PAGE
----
Voters in two Virginia localities — including one linked to the proposed Bristol Resort and Casino — approved referenda Tuesday to allow off-track pari-mutuel wagering in their communities.
Danville voters narrowly approved a referendum for pari-mutuel wagering within the city limits. The final tally was 51.8% of voters, or 5,083, who favored the change compared to 48.1%, or 4,717, who opposed it, according to the state Department of Elections.
The margin of support was even wider in the town of Dumfries in Prince William County on Tuesday. The town of about 5,200 residents approved a similar pari-mutuel referendum on Tuesday, with 60.4% — 467 voters — in favor of the proposal and 39.5%, or 306, opposed.
Danville and the city of Portsmouth were part of 2019 state legislation — filed on behalf of developers of the proposed Bristol casino — to permit casino gaming in Virginia cities in economic distress, if approved by public referenda. A compromise version of that bill was approved by state lawmakers in March, but implementation is predicated on the outcome of a study by the Virginia Judicial Audit and Review Commission on the potential impact of gaming and its regulation.
Danville City Manager Ken Larking said the city hasn’t yet received a specific proposal from Colonial Downs Group for a Rosie’s location, but the city remains interested in pursuing a casino.
“Last year, the City Council voted unanimously to request that the General Assembly allow the citizens of Danville to vote on allowing class 3 casino gaming. This continues to be the position of the city of Danville, regardless of whether a Rosie’s opens here,” Larking wrote in an email. “It is our expectation that, should referendums be allowed in Virginia, Danville would be afforded an opportunity to have a vote. We have received a lot of interest from national casino operators who wish to do business in Danville.”
Developers of the proposed Bristol Resort and Casino had no comment on Tuesday’s votes.
In both cases, Tuesday’s referenda were supported by the Colonial Downs Group, which operates a series of Rosie’s Gaming Emporiums across the state. Rosie’s offers a casinolike experience with blinking electronic games and off-track wagering on simulcast horse races. These approvals will allow developers to work with each community to establish a Rosie’s location there.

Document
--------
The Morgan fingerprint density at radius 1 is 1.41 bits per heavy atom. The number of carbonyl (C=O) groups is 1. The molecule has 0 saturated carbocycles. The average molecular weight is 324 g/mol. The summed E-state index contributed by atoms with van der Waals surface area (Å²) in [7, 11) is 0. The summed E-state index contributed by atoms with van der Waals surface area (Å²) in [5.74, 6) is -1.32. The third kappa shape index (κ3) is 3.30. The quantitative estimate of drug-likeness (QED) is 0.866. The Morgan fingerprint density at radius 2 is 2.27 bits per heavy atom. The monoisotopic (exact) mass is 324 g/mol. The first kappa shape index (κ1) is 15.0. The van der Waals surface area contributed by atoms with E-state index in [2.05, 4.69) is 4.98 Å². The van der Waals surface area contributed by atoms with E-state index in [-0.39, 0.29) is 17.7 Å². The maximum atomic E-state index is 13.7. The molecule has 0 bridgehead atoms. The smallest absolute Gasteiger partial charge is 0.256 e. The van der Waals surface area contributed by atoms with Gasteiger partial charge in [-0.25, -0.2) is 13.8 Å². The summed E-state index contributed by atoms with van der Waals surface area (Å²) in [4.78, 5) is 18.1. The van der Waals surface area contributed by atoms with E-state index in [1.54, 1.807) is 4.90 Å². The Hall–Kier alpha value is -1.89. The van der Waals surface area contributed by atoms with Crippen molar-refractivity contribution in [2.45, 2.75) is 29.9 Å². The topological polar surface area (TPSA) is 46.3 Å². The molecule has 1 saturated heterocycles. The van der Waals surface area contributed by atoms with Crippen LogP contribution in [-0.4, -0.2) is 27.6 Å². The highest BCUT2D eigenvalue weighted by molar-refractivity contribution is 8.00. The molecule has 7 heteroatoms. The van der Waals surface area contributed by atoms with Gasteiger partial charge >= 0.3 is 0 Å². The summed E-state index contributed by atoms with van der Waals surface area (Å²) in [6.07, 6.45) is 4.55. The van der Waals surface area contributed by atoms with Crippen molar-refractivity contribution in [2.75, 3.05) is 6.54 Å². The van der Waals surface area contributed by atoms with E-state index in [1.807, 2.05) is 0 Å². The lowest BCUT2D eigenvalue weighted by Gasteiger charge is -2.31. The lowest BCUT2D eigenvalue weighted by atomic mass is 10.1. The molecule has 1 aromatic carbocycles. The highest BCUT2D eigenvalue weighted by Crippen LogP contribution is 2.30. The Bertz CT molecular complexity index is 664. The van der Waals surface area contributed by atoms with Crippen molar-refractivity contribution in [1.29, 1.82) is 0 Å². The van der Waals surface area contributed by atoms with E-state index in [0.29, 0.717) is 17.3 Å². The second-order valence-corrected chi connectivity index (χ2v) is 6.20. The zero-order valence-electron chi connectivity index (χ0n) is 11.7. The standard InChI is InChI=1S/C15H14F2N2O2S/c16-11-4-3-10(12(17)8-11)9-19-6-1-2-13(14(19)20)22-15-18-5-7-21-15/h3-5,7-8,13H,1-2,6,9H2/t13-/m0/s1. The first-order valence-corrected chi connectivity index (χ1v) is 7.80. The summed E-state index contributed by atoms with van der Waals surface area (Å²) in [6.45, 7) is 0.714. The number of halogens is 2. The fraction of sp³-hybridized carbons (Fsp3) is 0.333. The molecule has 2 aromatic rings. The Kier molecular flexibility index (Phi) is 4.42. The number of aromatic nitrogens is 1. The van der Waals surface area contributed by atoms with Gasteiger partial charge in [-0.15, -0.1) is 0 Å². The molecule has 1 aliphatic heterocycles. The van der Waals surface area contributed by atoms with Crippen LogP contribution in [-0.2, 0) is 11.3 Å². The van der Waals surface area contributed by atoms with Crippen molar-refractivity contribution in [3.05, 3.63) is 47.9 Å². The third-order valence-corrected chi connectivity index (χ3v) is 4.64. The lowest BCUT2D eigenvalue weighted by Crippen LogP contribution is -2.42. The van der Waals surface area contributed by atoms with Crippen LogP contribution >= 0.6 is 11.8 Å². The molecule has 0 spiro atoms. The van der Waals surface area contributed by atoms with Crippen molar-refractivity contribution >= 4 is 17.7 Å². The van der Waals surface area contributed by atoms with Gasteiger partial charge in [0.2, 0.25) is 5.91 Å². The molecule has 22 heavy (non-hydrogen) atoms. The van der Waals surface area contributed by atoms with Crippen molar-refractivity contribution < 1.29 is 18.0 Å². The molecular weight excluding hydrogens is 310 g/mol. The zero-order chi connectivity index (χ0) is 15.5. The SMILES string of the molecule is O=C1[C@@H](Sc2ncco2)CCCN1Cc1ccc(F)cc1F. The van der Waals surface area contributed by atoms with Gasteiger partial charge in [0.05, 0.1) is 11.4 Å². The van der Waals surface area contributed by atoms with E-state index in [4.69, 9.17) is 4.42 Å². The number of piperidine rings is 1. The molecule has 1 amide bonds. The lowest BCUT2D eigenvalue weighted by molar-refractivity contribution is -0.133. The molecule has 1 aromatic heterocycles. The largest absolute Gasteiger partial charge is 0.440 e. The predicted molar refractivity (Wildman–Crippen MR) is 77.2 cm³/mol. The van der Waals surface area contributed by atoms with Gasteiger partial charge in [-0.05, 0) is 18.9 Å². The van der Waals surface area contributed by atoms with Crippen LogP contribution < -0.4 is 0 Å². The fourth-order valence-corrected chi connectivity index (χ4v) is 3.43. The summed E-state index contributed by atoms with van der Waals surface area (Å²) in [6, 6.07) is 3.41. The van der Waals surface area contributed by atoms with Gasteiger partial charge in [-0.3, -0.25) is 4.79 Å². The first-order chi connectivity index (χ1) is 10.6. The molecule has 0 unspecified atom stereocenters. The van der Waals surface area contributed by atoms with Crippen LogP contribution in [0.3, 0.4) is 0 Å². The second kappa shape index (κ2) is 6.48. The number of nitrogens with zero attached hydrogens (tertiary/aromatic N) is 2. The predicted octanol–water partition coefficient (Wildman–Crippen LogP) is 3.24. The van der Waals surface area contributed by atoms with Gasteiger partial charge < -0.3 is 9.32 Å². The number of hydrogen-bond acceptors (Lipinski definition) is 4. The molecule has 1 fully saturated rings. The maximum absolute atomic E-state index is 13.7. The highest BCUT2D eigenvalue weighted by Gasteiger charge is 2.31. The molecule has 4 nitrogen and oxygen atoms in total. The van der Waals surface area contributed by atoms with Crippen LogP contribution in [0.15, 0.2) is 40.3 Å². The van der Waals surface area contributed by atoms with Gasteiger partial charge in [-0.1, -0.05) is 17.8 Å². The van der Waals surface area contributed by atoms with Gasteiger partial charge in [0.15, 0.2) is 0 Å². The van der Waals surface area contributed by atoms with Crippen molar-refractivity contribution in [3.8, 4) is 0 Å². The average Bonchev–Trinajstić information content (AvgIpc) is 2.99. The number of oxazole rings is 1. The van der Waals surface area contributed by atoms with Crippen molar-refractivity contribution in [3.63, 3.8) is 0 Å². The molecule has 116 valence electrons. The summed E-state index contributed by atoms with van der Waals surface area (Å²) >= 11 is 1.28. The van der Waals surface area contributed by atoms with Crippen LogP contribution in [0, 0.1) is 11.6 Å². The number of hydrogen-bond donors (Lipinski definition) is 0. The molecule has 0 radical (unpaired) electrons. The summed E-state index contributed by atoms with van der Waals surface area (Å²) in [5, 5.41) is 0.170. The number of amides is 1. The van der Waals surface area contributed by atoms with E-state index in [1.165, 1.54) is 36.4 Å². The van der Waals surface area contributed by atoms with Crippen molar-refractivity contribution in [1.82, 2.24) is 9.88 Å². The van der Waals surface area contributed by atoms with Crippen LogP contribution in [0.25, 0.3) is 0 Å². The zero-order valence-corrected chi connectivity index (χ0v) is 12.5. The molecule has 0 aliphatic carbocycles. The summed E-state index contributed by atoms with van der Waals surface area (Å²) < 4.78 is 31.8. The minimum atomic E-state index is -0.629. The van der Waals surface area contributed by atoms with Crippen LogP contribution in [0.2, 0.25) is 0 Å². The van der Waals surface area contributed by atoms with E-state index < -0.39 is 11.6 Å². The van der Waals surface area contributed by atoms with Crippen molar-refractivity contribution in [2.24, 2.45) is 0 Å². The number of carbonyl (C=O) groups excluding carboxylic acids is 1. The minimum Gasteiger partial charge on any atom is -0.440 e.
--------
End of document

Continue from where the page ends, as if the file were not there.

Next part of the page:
“Colonial Downs Group is extremely pleased the voters of both Danville and Dumfries have elected to pass pari-mutuel wagering,” group spokesman Mark Hubbard said in a written statement. “Virginians clearly know that pari-mutuel wagering is bringing over 1,000 good paying jobs and millions in new tax revenue to the Commonwealth and they are excited about it. We now look forward to moving forward in our conversations with both localities and to creating economic development.”
In addition to the Colonial Downs track, Rosie’s operates four gaming centers in New Kent, Vinton, Richmond and the recently opened facility in Hampton. Patrons play on slot machine-style consoles that are based on the results of historic horse racing. These games were approved by the state in 2017, and CDG presently operates 2,150 of the machines.
New Kent opened in April, Vinton opened in May, Richmond opened in late June and Hampton just opened Oct. 29. Last week, the Colonial Downs Group issued a report detailing its financial impact in the first six months of operations in 2019.
To date, Colonial Downs Group has generated more than 1,000 jobs at the four sites; $5.91 million in state tax revenue; $2.73 million in taxes for New Kent County; $301,000 in taxes to the town of Vinton; $738,000 in taxes for the city of Richmond; and $674 million in total prizes to players, including $17.6 million in pari-mutuel prizes, according to the statement.
“We are extremely grateful to our patrons who have embraced what we are offering and helped us keep our commitment. The results are exceeding expectations and we look forward to continued growth, opportunity and economic development,” Aaron Gomes, chief operating officer of Colonial Downs Group, said in a written statement.